The word “Bible” originally comes from the Latin “BIBLIA” which means “books.” This word, in turn, comes from the Greek “BIBLION,” which refers to “paper, papyrus, or a scroll.” The Bible is a collection of sixty-six books or letters, sort of like a mini “bibliotheca” (or library) in one volume!
As mentioned in a previous article, by the time the apostle Peter had written his second letter (around 67 AD), most, if not all, of Paul’s letters had already been written and distributed among the churches. In 2 Peter 3:16, Peter clearly indicates that he regarded Paul’s writings as having the same importance as “other Scriptures.” This fact stands out even more when we consider that Paul was the writer of thirteen or fourteen books of the New Testament.
Paul himself refers to what he had written as “the Lord’s commandment” (1 Corinthians 14:37, NASB) and told the Christians in Thessalonica to “stand firm and hold to the traditions that you were taught by us, either by our spoken word or by our letter” (2 Thessalonians 2:15).
In 1 Timothy 5:18, where Paul says, “The laborer deserves his wages,” he is actually citing Luke 10:7. What is even more impressive is that he calls what Luke wrote “Scripture,” thus putting it on the same level of importance as Deuteronomy 25:4. What all this means is that Luke’s gospel was already in circulation when Paul wrote his first letter to Timothy (62-64 AD) and had already been recognized as the word of God!
The answer to our question as to which books should be regarded as “Scripture” also lies, at least in part, in the spiritual gifts that God gave to faithful Christians when the church was in its infancy (1 Corinthians 12:8-10). One of these gifts was the “discernment of spirits” (1 Corinthians 12:10), or the miraculous ability to distinguish between a true and false prophet. This would also apply to any letters or books written by such prophets. (Compare 1 John 2:20,27.)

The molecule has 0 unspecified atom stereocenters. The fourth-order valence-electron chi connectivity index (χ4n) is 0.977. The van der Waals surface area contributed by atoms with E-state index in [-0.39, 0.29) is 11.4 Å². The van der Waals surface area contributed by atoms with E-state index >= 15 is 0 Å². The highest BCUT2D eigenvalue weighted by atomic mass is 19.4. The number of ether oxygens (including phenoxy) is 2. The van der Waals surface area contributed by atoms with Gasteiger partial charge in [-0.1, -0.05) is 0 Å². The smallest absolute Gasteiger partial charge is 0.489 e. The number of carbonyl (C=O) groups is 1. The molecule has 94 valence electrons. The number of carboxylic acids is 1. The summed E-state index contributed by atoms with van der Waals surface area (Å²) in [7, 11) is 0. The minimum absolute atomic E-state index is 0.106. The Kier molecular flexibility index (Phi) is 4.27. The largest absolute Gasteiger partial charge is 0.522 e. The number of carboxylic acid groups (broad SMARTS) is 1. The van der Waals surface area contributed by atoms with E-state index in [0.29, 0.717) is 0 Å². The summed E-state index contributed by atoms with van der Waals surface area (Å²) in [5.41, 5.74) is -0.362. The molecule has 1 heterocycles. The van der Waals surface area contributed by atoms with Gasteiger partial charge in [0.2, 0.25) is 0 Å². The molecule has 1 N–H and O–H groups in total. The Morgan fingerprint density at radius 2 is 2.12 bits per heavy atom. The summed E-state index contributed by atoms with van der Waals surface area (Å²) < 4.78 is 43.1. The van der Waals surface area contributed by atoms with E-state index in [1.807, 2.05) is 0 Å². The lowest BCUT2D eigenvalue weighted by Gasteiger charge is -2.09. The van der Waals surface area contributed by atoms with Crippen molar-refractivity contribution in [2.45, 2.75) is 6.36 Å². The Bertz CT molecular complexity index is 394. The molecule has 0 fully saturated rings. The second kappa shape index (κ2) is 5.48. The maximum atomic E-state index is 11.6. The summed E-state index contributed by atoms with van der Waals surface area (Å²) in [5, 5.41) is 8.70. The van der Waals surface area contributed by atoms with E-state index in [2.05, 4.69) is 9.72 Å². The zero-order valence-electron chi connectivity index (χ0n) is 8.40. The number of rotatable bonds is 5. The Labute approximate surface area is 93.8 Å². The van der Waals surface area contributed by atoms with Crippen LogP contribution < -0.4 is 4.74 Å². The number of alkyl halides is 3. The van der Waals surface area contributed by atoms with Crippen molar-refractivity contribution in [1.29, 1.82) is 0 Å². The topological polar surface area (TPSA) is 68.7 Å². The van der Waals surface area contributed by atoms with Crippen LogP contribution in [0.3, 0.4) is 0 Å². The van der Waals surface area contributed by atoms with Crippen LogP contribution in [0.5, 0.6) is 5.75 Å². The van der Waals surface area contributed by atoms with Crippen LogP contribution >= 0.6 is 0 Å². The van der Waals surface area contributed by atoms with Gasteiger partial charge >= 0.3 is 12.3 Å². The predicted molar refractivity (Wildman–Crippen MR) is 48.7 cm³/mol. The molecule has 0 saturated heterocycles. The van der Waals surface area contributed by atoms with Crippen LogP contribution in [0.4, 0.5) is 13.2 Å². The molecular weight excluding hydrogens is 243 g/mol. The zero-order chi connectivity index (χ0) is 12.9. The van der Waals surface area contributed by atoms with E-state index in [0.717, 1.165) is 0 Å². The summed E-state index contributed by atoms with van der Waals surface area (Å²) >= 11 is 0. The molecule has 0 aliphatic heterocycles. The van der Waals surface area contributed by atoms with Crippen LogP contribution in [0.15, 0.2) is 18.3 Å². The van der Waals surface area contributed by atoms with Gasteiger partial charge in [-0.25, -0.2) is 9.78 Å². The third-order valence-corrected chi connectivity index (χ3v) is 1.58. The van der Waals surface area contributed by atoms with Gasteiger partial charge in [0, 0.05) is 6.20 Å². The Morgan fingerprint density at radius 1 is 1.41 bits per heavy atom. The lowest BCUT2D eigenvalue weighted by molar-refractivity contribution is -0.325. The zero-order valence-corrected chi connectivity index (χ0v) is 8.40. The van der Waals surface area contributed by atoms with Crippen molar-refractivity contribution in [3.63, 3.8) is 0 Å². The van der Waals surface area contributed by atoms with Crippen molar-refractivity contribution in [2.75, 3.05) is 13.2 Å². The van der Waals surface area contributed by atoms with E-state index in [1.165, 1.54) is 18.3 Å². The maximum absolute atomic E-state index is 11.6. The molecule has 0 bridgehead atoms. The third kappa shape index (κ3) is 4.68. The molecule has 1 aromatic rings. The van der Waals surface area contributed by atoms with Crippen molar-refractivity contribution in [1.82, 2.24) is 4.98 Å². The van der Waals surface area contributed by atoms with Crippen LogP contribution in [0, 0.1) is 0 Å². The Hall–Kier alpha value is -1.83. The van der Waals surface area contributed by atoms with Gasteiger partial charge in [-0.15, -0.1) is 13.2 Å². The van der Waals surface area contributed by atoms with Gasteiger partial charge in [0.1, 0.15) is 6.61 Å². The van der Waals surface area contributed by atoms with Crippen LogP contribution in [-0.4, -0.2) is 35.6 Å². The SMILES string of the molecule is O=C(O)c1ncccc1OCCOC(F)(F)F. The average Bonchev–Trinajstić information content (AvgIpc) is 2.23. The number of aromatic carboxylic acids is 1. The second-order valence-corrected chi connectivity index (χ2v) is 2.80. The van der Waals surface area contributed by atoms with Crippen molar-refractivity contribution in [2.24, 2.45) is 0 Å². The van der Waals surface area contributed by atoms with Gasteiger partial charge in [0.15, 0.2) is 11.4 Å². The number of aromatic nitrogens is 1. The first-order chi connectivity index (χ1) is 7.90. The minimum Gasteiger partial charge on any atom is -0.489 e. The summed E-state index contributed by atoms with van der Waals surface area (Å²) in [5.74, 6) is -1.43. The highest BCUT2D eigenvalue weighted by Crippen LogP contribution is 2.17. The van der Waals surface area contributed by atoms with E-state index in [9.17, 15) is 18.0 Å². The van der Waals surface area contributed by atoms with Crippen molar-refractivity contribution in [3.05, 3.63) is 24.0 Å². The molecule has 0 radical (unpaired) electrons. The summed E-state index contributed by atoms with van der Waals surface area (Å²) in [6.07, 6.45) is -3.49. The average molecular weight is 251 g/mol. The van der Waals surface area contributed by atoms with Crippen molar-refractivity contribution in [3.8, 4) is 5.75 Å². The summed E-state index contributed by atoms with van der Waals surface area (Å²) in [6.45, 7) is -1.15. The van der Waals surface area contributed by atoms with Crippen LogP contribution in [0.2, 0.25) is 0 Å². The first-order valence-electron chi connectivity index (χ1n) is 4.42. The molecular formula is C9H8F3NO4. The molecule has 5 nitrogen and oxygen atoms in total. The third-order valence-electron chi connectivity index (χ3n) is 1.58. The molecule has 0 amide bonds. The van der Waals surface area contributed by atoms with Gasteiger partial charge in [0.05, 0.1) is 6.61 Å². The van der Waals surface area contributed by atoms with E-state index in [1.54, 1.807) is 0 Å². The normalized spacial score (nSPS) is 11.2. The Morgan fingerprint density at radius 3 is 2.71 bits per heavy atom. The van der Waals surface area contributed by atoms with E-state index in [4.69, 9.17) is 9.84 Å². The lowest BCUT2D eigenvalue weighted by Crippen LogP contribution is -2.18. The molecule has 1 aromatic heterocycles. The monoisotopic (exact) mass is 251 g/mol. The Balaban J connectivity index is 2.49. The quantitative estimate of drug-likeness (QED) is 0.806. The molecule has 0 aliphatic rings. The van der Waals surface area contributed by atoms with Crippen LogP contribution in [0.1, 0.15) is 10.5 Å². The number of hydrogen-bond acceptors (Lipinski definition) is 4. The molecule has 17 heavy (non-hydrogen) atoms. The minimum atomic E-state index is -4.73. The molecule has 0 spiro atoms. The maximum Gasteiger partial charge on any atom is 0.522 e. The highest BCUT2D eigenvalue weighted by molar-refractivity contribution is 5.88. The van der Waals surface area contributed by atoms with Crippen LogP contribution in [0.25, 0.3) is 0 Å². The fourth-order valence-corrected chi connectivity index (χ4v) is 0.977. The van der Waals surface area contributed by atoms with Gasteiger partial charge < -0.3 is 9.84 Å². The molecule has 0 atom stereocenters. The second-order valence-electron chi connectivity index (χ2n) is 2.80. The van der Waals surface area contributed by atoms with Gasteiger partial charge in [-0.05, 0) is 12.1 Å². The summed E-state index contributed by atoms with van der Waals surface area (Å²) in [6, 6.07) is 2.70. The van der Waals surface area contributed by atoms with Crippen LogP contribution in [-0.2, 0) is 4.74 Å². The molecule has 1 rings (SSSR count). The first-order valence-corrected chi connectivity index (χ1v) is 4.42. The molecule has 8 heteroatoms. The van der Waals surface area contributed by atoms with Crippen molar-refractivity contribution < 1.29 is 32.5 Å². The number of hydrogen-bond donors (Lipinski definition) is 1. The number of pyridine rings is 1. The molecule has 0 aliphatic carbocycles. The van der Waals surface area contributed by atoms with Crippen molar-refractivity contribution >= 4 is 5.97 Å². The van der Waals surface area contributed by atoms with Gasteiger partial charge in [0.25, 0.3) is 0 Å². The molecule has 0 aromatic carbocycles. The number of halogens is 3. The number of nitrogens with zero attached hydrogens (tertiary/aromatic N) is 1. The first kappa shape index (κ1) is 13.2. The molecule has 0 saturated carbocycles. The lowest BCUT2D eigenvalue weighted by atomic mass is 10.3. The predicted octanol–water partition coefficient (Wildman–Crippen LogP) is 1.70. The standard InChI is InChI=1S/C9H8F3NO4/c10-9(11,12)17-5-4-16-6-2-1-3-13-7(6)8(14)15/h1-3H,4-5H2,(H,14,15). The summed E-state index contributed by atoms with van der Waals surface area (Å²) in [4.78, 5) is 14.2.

It wasn’t necessary to wait until Pope Damasus’ commissioning of the Latin Vulgate edition of the Bible (c. 383 AD) in order to know which letters were of God which ones were false. Likewise, mankind didn’t have to wait until the Council of Trent (1545-1563 AD) in order to know which letters should be considered as inspired and which letters shouldn’t.
Before the New Testament had been completed, our omnipotent and loving God provided a way by which the early Christians could discern between true and false teaching. After its completion (c. 96 AD), one could “test the spirits” (or prophets) by comparing their teachings and/or writings with what had been written by Matthew, Mark, Luke, John, Paul, James, Peter, and Jude, the eight inspired writers of the New Testament.
The apostle John wrote: “Beloved, do not believe every spirit, but test the spirits to see whether they are from God, for many false prophets have gone out into the world. … Whoever knows God listens to us; whoever is not from God does not listen to us. By this we know the Spirit of truth and the spirit of error” (1 John 4:1,6).
In 2019 things have not changed. God still wants Christians to “test the spirits” by comparing all religious teachings with what has been written by the apostles and prophets of the first century.